As a new photographic tome demonstrates, our relationship with the swimming pool is more complex than just lazy days in the sunshine
“It’s just a tub of water, big enough to get into,” summarises Francis Hodgson, author of The Swimming Pool in Photography. But as his joyous edit of images proves, our relationship with the pool is far more complex than simply somewhere to exercise in or laze around nearby.
The swimming pool was the setting for major social change: it caused a reassessment of what was considered ‘decorous’ for women in terms of behaviour and dress, it created a new space for the sexes to socialise, and its fashions helped to usher in a new ideal of female beauty. Where you chose to lay down your towel said a lot about who you were: a family enjoying a holiday at a Butlins resort, a sunbather lying by a cat-shaped pool in Miami, a visitor to a London lido, the commissioner of a private infinity pool in Alicante, a diver teetering from the highest platform of the diving board. The pool is the attraction, but the story is the person making their way into the water, and how and why they do it.
1. A place for learning
For children, the swimming pool is often an early foray into a world with looser adult restrictions. Babies float around in their mothers’ arms, getting a tiny taste of independent movement, young kids flail and jump and bowl down water slides, teenagers flaunt and flirt. There is danger, but there are lifeguards, so parents can sip cocktails with impunity, interrupted only by the occasional check on their offspring’s sun cream levels. Martin Parr’s images of families covering every surface on land and in the water at an artificial beach in Japan, and under a sweltering sun in Brighton, show that love for a public pool transcends cultures, while Carol M. Highsmith’s shot of a mother and son taking a dip in a heated pool in snowy Vail, Colorado, demonstrates how the pull of the pool defies even sub-zero temperatures.
2. To swim and dive
The pool is the perfect place to get competitive and show off your physical prowess. Doing countless laps of a 50 metre Olympic-size will hone the body, but it isn’t the best for posturing. This is where the diving board takes over. For Hodgson, “the appeal of diving is obvious: a brief moment of flight. Just as obviously, it could have been invented for photography.” We have always been transfixed by the elegance of a well-executed dive, wondering at the courage and grace of athletes such as Blandine Fagedet twisting and turning in mid-air. We have always admired the speed of the Olympians maximising their race speed with a low flat spring into the water. But perhaps best of all are the belly flops and the bombs – less picturesque perhaps, but far funnier to watch.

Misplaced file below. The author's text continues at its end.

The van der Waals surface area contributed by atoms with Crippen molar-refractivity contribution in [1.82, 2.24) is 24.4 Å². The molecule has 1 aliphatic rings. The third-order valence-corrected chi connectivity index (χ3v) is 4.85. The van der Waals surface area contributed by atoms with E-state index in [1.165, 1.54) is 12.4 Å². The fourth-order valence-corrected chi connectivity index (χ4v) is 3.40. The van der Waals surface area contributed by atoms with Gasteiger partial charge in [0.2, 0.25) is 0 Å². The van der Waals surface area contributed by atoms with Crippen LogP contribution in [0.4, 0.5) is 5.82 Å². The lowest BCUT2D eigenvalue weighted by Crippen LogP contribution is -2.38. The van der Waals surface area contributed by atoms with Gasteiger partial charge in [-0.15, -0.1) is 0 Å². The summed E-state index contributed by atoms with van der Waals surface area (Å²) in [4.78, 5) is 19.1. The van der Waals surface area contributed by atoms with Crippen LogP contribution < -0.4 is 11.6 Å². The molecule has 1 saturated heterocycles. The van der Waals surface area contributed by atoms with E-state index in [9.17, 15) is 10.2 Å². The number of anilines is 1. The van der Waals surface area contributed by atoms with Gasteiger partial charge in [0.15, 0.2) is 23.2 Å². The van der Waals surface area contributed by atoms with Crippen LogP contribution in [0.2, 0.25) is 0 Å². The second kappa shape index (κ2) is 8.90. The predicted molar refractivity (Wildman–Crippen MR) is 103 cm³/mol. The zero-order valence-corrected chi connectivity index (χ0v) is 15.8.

3. A new way to socialise
The rise in popularity of the swimming bath was part of a change in norms. While there had been separate men and women’s pools for most of the early 20th century, in the 1950s things began to loosen up. Family resorts like Butlins hastened this path, while in America, the municipal swimming pool became a key battleground for the civil rights movement in their fight against segregation. Across London, lidos popped up everywhere, beloved not just for their large swimming pools but for their expanses of poolside lounging room, where men and women could interact and flirt. The pool was a hotbed for romance – minimal clothing and steamy weather often has that effect – but also a safe space with everyone held under the beady gaze of the lifeguard.
4. As a status symbol
Today it’s the helicopter, but for decades a swimming pool was the key status indicator of the rich and famous. The wealthy planned their mansions around the infinity pool, the kidney-shaped pool, or perhaps something more singular – see the Texan with a pool in the shape of a cowboy boot. Works by photographers like Slim Aarons, René Burri and Terry O’Neill confirm the eternal association between wealth, fame, happiness, even Academy Awards, and a beautiful swimming pool. Nowhere is this better expressed than in California, where the status symbol of the pool is in direct conflict with the county’s constant drought problems. No matter, the pool is a necessity for those who have the money, even if one of them gets so drunk as to mistake a pool for a parking space and drive their Cadillac straight into it.
5. To push the boundaries of style
The increased popularity of the pool has had a seismic effect on swimming style, being arguably partly responsible for the rapid diminishment in the number and scale of garments it is considered socially acceptable for people to wear. In 1912, the British female freestyle relay team at the Stockholm Olympics shocked the world by abandoning their swathes of “appropriate” dress and appearing instead in closefitting silk costumes designed for racing. It was Frenchman Louis Réard who really set the cat among the pigeons with his release of the bikini – marketed as “the first an-atomic bomb” – in 1946. It was an immediate hit, but was also banned in many European countries as a threat to public order. Brigitte Bardot helped it go mainstream, as did, some years before, Coco Chanel’s promotion of a deep suntan as both flattering and a status symbol. Today it is acceptable to wear pretty much anything in the pool, although cultural differences remain. In France it is seemingly obligatory for men to wear clinging trunks, while in 2009 Alton Towers banned Speedos from its water parks.
The Swimming Pool in Photography by Francis Hodgson is available now, published by Hatje Cantz.